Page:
Most of the victims of this sociopath were prostitutes. Because of their social stigma, prostitutes are favorite targets of serial killers: few people care enough to pay attention to the fate of hookers. The same is true of homeless people, eccentric loners, and runaways. People lacking social ties are easier to target and abuse without public outcry. And when murdered, they lack family and friends who might bother to seek justice for them (or "restitution" for themselves). Such forgotten, marginalized individuals also typically lack the means to afford the kind of "private protections" enjoyed by those in better financial circumstances.

So to "market anarchists"--who wish to end all governmental involvement in crime control, and to rely instead solely on private financial restitution--a few questions:

1. What economic incentive or profit would there be for any "private protection agency" to invest vast amounts of time, money, manpower, and other resources in order to investigate, capture, and convict someone like the Green River Killer?

2. Given the social and economic status of his victims, what economic incentive or profit would there be for any "private protection agency" to try to protect them?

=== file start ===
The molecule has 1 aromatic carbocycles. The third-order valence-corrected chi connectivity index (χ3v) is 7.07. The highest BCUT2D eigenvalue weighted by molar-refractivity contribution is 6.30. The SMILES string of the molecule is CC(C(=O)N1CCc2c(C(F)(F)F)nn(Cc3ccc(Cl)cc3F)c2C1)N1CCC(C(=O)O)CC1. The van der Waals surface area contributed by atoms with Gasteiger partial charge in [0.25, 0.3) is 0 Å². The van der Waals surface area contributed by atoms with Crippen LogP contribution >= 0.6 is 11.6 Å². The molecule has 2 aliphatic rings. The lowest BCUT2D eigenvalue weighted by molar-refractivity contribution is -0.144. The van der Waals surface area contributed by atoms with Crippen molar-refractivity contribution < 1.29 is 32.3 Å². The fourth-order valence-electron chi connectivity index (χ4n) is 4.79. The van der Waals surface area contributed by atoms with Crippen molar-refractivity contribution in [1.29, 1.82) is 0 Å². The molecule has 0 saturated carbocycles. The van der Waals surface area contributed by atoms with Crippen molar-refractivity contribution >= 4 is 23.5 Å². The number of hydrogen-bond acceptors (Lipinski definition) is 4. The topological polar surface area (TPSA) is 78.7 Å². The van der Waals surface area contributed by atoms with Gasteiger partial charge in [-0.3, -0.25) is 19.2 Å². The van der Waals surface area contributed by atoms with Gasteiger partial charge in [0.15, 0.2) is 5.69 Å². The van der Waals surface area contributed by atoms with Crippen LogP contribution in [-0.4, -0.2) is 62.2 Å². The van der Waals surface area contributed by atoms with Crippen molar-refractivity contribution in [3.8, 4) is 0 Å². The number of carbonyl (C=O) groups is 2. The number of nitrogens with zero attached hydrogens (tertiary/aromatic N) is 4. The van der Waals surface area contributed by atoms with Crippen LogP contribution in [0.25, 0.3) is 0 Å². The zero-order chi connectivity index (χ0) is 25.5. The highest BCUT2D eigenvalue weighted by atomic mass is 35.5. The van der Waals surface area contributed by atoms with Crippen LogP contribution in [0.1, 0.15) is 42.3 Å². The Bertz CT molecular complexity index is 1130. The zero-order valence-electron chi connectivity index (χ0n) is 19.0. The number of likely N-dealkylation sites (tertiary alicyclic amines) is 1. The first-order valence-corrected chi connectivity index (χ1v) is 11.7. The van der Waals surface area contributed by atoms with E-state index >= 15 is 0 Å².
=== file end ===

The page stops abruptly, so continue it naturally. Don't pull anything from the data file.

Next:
3. And even if captured by some private agency, how could the killer ever "pay back" his gargantuan "debts"--and to whom--and in what amounts?

In fact, solely on economic grounds, the relentless and enormously expensive pursuit of this mass murderer made no sense. But on moral grounds, to allow his killing spree to continue was intolerable.

So what happens to society under a "legal system" in which all moral considerations are reduced to the bottom line on a quarterly balance sheet?

(Ironically, these libertarians ignore the views of one of libertarianism's greatest theorists, economist Ludwig von Mises. In his book Bureaucracy, Mises clearly explains the differences between governmental and economic functions--and why the two cannot be conflated. Yet some, who have appropriated Mises' own name to vicariously lend stature to their activities, appear to selectively ignore those of his teachings which do not comport with their anarchist ravings.)

Benson pretends to endorse the concept of "justice" in his restitution scheme, which would allow the victim to decide when he has been adequately "restored." "Full restoration arises when the victim is satisfied, not when his measurable costs have been paid," he argues. [His emphasis]

Just how would this work in practice? "In essence, potential victims are expected to trade for (a) the right to fair (perhaps proportional) restitution and (b) support in the pursuit of justice, in exchange for promises to: (a) forgo proportional punishment if fair restitution is paid, and (b) provide similar support for others. [Emphasis added]